You probably know the drill by now. Since about 2013, one of my favorite offseason exercises has been the counting of the ifs.
When I’m writing about everybody in my SB Nation college football preview series, I inevitably find myself saying things like “If Player A or Unit B holds up, then Team C will have a shot at something special.” You can make anybody awesome with the right number of ifs, but the truly good teams require fewer of them.
I walked through Mizzou Basketball’s ifs list last week. Now it’s time for football.
With these, Mizzou probably bowls in 2017
1. If Damarea Crockett stays healthy
My feelings about Damarea Crockett’s potential are both well-known and, well, rather common. It isn’t hard to see what he might be capable of. But if he were to get injured, a la Russell Hansbrough early in 2015, it will be virtually impossible for Mizzou to reach its ceiling.
The Mizzou running back corps is in better overall shape than it was in 2015. Ish Witter is a steady veteran now, Nate Strong showed that he could grind late in 2016, and freshman Larry Rountree III is turning lots of heads. But Crockett is the star. Mizzou needs him to stay upright.
2. If DeMarkus Acy is solid
For all the reasons Holmes made the list above, Acy makes it doubly. If he’s up for the task, he will be playing the role of Penton against top SEC receivers like South Carolina’s Deebo Samuel, Florida’s Antonio Callaway, Kentucky’s Garrett Johnson, Tennessee’s Jauan Jennings, etc. If he holds his own, Mizzou might be fine. If Mizzou doesn’t have a No. 1 corner, however, then it’s possible nothing else matters.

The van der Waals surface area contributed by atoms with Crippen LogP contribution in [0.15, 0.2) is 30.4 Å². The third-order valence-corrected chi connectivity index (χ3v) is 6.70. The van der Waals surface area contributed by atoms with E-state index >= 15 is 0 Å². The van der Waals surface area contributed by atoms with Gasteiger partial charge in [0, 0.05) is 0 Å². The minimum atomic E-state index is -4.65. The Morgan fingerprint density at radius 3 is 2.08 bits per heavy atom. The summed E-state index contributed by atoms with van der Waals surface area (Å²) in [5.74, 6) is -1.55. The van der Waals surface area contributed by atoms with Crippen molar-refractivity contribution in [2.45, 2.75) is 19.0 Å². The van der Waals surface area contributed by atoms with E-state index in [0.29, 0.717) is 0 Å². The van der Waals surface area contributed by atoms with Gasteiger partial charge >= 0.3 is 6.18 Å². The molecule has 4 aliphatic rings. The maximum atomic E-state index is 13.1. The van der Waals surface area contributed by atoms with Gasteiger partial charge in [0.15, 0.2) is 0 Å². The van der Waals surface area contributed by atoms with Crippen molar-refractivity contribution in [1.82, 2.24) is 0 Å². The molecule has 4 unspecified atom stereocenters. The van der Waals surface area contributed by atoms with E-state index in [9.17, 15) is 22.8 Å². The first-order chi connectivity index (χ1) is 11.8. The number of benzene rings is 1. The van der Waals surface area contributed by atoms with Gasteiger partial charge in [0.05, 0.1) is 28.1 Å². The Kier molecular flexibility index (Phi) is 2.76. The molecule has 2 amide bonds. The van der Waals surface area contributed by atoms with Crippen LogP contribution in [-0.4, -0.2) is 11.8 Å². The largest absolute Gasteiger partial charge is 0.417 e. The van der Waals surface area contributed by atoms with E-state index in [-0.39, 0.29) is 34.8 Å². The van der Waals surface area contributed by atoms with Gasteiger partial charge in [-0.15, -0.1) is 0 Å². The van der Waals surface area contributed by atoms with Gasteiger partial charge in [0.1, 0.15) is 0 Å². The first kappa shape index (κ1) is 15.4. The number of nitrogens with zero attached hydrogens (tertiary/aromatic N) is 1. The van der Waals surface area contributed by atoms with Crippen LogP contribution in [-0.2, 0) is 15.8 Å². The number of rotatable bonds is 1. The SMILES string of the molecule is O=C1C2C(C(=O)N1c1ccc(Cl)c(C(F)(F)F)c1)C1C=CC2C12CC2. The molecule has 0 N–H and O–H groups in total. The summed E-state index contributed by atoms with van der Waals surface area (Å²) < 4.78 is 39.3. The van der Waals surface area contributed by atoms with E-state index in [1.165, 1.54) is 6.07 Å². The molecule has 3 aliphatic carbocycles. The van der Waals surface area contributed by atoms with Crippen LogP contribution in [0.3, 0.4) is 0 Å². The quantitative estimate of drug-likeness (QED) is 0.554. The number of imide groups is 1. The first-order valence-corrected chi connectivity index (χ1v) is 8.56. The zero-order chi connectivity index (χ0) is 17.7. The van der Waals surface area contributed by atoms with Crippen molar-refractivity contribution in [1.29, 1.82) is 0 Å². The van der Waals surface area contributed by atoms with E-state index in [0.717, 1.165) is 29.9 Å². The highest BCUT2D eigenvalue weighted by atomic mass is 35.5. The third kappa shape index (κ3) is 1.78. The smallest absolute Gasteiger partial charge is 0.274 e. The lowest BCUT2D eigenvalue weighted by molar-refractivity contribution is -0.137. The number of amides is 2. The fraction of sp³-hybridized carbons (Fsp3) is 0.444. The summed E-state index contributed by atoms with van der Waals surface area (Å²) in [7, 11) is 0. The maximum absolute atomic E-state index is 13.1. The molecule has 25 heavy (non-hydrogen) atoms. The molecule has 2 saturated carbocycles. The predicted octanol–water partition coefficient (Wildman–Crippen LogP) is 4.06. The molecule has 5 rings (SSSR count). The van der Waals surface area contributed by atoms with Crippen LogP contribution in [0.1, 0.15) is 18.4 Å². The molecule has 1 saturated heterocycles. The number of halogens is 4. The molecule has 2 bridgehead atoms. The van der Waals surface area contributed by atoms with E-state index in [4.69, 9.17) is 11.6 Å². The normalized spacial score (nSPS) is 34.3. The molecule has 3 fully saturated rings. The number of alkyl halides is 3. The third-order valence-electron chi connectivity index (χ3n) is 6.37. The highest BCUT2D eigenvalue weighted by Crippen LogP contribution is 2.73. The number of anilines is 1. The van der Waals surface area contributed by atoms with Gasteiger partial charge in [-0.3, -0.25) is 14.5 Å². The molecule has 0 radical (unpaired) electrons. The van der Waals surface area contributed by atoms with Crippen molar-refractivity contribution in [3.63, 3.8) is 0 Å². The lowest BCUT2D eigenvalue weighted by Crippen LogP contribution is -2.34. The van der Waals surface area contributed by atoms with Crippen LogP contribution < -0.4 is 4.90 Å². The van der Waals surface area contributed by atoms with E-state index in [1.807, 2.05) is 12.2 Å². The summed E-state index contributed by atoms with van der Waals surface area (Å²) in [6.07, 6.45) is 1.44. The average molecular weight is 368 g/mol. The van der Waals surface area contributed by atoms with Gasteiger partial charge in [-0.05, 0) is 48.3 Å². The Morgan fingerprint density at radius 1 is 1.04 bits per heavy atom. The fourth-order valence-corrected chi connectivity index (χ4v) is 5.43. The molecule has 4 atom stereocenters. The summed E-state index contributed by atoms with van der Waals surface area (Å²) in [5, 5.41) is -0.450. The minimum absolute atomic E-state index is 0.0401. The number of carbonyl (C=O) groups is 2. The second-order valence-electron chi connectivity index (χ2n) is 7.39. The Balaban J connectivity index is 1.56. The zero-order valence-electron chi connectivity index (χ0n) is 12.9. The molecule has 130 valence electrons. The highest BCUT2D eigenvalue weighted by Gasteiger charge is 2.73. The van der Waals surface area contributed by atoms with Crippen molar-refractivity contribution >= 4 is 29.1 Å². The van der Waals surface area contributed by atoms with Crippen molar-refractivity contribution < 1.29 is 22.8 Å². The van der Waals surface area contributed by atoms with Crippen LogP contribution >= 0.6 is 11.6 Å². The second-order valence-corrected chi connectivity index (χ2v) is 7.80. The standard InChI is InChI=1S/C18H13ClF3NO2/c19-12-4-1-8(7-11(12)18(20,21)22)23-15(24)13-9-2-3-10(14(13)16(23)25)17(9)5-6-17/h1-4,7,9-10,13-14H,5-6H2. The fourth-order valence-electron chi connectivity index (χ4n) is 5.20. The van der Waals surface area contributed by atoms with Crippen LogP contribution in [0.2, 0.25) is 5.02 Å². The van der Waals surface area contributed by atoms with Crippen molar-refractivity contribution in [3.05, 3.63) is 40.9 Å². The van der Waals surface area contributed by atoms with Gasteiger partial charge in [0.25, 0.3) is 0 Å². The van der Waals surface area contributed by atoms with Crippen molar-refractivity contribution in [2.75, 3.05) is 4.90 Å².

No pressure, DeMarkus.
He’ll need to be solid for Mizzou to even think about reaching its ceiling.
3. If the offensive line improves to 65th in Adj. Line Yards
With Crockett in the lineup, Mizzou’s run game will be solid no matter what. But the blocking could still stand to improve. Mizzou ranked a paltry 105th in Adj. Line Yards last year, with Crockett creating quite a bit on his own. With virtually the entire two-deep returning, plus the addition of players like redshirt freshman Trystan Castillo and JUCO transfer Yasir Durant, competition and experience should lead to improvement. But how much?
If Mizzou’s can simply work its way toward decent production stats, and if Crockett and the other Tiger backs are seeing first contact further down field, this run game will hum. The line doesn’t have to be great, but decent would be fantastic.
4. If the defensive line improves to 65th in Adj. Line Yards.
Of course, the biggest run problem for Mizzou came on the other side of the ball. A combination of scheme changes and injury issues destroyed Missouri’s run defense. The Tigers ranked 109th in Rushing S&P+ and 97th in Adj. Line Yards. That’s not going to cut it against the stable of running backs on the 2017 schedule.